Sunday, May 25, 2008; Page B03 : Everywhere I go these days, talking about the global energy predicament on the college lecture circuit or at environmental conferences, I hear an increasingly shrill cry for « solutions. » This is just another symptom of the delusional thinking that now grips the nation, especially among the educated and well-intentioned.
I say this because I detect in this strident plea the desperate wish to keep our « Happy Motoring » utopia running by means other than oil and its byproducts. But the truth is that no combination of solar, wind and nuclear power, ethanol, biodiesel, tar sands and used French-fry oil will allow us to power Wal-Mart, Disney World and the interstate highway system — or even a fraction of these things — in the future. We have to make other arrangements.
Fixing the U.S. passenger railroad system is probably the one project we could undertake right away that would have the greatest impact on the country’s oil consumption. The fact that we’re not talking about it — especially in the presidential campaign — shows how confused we are. The airline industry is disintegrating under the enormous pressure of fuel costs. Airlines cannot fire any more employees and have already offloaded their pension obligations and outsourced their repairs. At least five small airlines have filed for bankruptcy protection in the past two months. If we don’t get the passenger trains running again, Americans will be going nowhere five years from now.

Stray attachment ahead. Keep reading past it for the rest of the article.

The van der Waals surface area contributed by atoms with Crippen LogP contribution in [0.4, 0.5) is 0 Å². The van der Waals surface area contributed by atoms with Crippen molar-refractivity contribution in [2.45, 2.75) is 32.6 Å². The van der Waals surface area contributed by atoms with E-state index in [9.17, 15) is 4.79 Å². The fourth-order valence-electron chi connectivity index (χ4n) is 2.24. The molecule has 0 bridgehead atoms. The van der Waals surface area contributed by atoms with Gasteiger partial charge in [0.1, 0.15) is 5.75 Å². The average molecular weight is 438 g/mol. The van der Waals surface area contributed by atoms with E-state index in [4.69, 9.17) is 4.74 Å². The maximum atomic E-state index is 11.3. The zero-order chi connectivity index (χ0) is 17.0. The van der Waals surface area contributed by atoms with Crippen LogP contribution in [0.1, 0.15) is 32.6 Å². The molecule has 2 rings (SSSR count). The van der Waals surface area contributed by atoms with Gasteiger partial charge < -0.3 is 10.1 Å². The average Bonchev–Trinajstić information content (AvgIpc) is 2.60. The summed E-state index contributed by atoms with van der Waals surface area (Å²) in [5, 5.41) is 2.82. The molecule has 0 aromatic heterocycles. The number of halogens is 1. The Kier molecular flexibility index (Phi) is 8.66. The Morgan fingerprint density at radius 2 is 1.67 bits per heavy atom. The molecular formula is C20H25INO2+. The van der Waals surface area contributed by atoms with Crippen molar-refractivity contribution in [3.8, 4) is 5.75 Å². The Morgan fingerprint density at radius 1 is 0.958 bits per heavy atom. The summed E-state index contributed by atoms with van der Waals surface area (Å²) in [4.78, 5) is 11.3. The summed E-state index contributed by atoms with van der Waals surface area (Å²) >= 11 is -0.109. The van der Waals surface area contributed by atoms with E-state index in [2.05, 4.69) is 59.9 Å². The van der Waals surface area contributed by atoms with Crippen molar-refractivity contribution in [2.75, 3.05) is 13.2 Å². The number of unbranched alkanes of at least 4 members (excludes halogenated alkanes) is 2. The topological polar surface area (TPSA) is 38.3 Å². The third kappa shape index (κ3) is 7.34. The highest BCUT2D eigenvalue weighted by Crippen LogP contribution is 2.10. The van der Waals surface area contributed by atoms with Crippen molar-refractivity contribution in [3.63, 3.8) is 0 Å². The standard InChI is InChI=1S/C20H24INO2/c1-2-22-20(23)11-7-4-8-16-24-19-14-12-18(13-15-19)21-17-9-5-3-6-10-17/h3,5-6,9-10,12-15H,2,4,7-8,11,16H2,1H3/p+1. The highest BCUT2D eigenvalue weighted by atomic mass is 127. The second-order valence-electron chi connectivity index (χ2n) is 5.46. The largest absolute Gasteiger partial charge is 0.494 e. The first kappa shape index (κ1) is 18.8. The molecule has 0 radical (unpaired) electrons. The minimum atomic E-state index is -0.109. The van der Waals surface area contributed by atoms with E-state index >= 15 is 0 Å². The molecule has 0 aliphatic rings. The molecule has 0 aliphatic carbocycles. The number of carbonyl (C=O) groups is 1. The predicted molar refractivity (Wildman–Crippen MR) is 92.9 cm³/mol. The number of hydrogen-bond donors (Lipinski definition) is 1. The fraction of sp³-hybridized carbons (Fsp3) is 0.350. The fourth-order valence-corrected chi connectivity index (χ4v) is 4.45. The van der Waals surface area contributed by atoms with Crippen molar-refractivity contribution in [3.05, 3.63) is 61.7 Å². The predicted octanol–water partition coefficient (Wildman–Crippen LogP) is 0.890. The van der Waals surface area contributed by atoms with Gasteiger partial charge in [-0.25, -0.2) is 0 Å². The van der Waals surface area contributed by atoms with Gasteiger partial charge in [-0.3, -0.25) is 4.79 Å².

We don’t have time to be crybabies about this. The talk on the presidential campaign trail about « hope » has its purpose. We cannot afford to remain befuddled and demoralized. But we must understand that hope is not something applied externally. Real hope resides within us. We generate it — by proving that we are competent, earnest individuals who can discern between wishing and doing, who don’t figure on getting something for nothing and who can be honest about the way the universe really works.
James Howard Kunstler is the author, most recently, of « World Made by Hand, » a novel about America’s post-oil future.